The Raiders' Darren Waller had 1,145 yards last year. It's possible he's a one-year wonder, and it's likely rookie Henry Ruggs III sees Waller get fewer targets, but having Gronkowski over Waller is... odd.

As for Gronk, he hasn't played a 16-game season since 2011, and he went for just 682 yards in his most recent NFL season. Is he well-rested enough to return to 2017 form? Maybe. But with stud wideouts like Mike Evans and Chris Godwin available for Tom Brady, there likely aren't enough targets in Tampa Bay to push Gronk to 999 yards.

Now, for Ertz. Ertz has reached 999 yards in a season just once: 1,163 yards in 2018. He saw his yards number tumble last year, but the whole team really took a step back, and Dallas Goedert became more comfortable in the offense. Ertz is still a stud until proven otherwise, and I think he's still a top-four tight end. 

Of course, with rookie Jalen Reagor catching passes, Alshon Jeffery and DeSean Jackson both ostensibly healthy, and Goedert continuing to grow, Ertz could either see his pass-catching opportunities get easier... or see his targets dry up. So it's not unthinkable that he finishes with, say, 825 yards in 2020.

But I certainly don't think he'll finish lower than a recently-unretired Gronk.

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Why Richard Sherman feels white QBs like Wentz speaking up about racism is important

Why Richard Sherman feels white QBs like Wentz speaking up about racism is important

Last Thursday, Eagles quarterback Carson Wentz posted a message online speaking out against institutional racism in the United States after the death of George Floyd in Minnesota.

Floyd, a 46-year-old black man, was killed in Minneapolis last Monday night by a police officer in an incident caught on camera. The officer kneeled on his neck for an extended period of time while Floyd was handcuffed.

Wentz speaking up - saying that "institutional racism in this country breaks my heart and needs to stop" - was an unusual move for the quarterback, who normally avoided discussing anything societal during his first four seasons with the Eagles.

But his decision to break that trend was felt around Philadelphia and nationally, and a number of other white players, including the Eagles' Zach Ertz, echoed his sentiments in the following days.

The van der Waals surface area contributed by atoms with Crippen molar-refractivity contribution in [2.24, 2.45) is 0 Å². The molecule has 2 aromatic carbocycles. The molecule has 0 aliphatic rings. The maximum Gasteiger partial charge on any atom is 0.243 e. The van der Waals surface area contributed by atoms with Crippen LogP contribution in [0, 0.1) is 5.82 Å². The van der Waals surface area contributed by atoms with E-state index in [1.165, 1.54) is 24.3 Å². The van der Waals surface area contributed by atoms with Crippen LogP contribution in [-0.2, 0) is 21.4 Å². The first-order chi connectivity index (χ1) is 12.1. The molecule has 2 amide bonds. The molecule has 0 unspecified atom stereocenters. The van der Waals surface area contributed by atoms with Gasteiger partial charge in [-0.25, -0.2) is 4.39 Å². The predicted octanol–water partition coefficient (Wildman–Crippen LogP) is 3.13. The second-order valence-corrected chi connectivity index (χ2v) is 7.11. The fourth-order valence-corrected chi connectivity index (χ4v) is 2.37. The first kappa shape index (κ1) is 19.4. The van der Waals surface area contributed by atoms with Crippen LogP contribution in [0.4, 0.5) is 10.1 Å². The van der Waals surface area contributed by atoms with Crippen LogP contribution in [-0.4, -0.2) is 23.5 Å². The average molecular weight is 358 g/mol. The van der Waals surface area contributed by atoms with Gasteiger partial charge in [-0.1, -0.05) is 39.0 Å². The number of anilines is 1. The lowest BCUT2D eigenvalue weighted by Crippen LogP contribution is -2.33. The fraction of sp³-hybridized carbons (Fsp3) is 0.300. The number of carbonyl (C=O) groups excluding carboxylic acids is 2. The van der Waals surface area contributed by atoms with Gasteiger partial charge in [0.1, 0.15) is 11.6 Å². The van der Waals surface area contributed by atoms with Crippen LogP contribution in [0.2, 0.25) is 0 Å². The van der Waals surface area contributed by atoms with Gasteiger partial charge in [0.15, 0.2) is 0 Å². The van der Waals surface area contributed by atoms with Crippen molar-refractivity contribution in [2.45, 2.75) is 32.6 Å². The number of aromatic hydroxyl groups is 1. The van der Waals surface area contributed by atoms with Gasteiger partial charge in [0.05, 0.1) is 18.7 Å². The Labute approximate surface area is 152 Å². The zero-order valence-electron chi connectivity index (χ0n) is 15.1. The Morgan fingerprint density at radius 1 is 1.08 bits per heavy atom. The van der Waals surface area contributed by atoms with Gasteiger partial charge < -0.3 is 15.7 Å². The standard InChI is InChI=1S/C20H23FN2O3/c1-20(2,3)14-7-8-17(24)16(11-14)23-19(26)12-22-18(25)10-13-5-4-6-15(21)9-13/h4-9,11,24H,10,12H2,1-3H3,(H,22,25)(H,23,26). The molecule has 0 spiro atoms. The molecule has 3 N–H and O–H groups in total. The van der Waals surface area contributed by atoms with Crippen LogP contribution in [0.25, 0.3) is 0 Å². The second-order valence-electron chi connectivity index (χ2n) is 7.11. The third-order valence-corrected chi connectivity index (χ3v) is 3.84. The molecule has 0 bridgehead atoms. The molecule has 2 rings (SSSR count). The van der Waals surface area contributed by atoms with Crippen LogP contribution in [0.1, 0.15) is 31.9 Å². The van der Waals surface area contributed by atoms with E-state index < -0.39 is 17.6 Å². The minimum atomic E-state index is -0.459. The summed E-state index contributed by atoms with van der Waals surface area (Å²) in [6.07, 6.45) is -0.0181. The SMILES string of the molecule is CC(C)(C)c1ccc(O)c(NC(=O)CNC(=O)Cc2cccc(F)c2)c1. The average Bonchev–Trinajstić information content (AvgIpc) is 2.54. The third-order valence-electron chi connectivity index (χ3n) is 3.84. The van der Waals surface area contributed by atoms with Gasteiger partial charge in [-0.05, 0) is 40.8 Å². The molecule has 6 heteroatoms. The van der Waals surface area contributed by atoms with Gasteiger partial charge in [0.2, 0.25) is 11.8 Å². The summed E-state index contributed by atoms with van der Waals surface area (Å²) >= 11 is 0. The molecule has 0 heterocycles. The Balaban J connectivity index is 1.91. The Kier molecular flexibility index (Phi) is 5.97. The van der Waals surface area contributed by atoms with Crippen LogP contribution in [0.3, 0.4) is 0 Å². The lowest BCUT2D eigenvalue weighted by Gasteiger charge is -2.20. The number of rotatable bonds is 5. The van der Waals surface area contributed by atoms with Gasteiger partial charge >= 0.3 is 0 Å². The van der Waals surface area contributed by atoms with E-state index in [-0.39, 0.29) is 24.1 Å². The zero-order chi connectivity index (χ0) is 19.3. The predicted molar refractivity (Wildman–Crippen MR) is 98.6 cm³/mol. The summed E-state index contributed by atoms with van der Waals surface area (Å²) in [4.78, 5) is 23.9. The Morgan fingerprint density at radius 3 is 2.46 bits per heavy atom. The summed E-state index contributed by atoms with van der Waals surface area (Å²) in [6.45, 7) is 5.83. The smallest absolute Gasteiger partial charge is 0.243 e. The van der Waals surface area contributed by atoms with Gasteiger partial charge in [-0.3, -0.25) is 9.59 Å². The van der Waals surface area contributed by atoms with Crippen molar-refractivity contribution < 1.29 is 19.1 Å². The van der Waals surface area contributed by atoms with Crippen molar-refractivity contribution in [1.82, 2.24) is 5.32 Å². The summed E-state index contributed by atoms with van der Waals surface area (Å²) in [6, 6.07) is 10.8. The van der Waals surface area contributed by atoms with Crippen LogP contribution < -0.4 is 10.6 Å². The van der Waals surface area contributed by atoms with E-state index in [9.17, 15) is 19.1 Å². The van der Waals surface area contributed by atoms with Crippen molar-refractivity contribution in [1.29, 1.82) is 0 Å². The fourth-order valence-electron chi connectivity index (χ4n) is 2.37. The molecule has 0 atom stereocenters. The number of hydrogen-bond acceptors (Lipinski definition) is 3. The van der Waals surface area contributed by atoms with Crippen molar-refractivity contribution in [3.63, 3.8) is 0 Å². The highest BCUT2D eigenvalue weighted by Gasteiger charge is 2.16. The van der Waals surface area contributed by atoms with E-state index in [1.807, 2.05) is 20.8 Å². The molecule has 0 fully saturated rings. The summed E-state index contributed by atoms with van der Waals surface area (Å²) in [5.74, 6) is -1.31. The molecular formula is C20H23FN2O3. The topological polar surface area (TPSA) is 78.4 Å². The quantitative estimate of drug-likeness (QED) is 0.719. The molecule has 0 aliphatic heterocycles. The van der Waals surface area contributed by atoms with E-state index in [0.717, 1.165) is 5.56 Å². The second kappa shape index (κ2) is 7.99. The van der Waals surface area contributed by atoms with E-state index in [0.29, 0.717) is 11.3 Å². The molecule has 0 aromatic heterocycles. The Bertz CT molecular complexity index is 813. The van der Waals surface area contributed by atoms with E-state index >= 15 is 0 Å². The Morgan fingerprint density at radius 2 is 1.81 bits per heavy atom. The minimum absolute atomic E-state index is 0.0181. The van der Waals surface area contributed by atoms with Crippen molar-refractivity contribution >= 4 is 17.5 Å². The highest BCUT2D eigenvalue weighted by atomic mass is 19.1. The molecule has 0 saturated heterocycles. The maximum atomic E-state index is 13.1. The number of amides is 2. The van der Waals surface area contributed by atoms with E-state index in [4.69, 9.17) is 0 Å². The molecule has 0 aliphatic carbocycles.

And Wentz's message apparently earned him some serious respect from veteran San Francisco 49ers cornerback Richard Sherman.

Sherman spoke with Sports Illustrated's Albert Breer over the weekend, and had good things to say:

First, Eagles QB Carson Wentz said something. Then Bengals QB Joe Burrow said something. So too did Clemson QB Trevor Lawrence and new Cowboys QB Andy Dalton. All those guys are white, and all could’ve kept quiet in the face of something like this, like quarterbacks routinely have in the past. But they didn’t.

As to the importance of that, I didn’t even have to ask Sherman to go there. He went on his own, volunteering his feelings on the gravity of their words.

'I’m impressed with the white QBs speaking up because those are voices that carry different weight than the black voices for some people,' Sherman said. 'Which means the people who refuse to listen to a black athlete’s perspective will hear the same thing said from a white athlete, but receive the message much differently. So it’s awesome that more people are speaking out, because in sports, you really have a love and appreciation for your fellow man, regardless of race.

'And I think that’s what makes sports and teams so special, because a lot of the stereotypes are torn down. You really get to know one another, not judge based off nonsense.'

On the football field, Sherman and Wentz have faced off just once since Wentz entered the league in 2016, a 26-15 Seahawks win in Week 10 of Wentz's rookie year. Sherman intercepted Wentz in the third quarter.

But off the field, it seems the two have plenty of common ground in the fight for justice and equality.

The Eagles and 49ers are scheduled to play on Oct. 4, the Sunday Night Football game for Week 4, this season.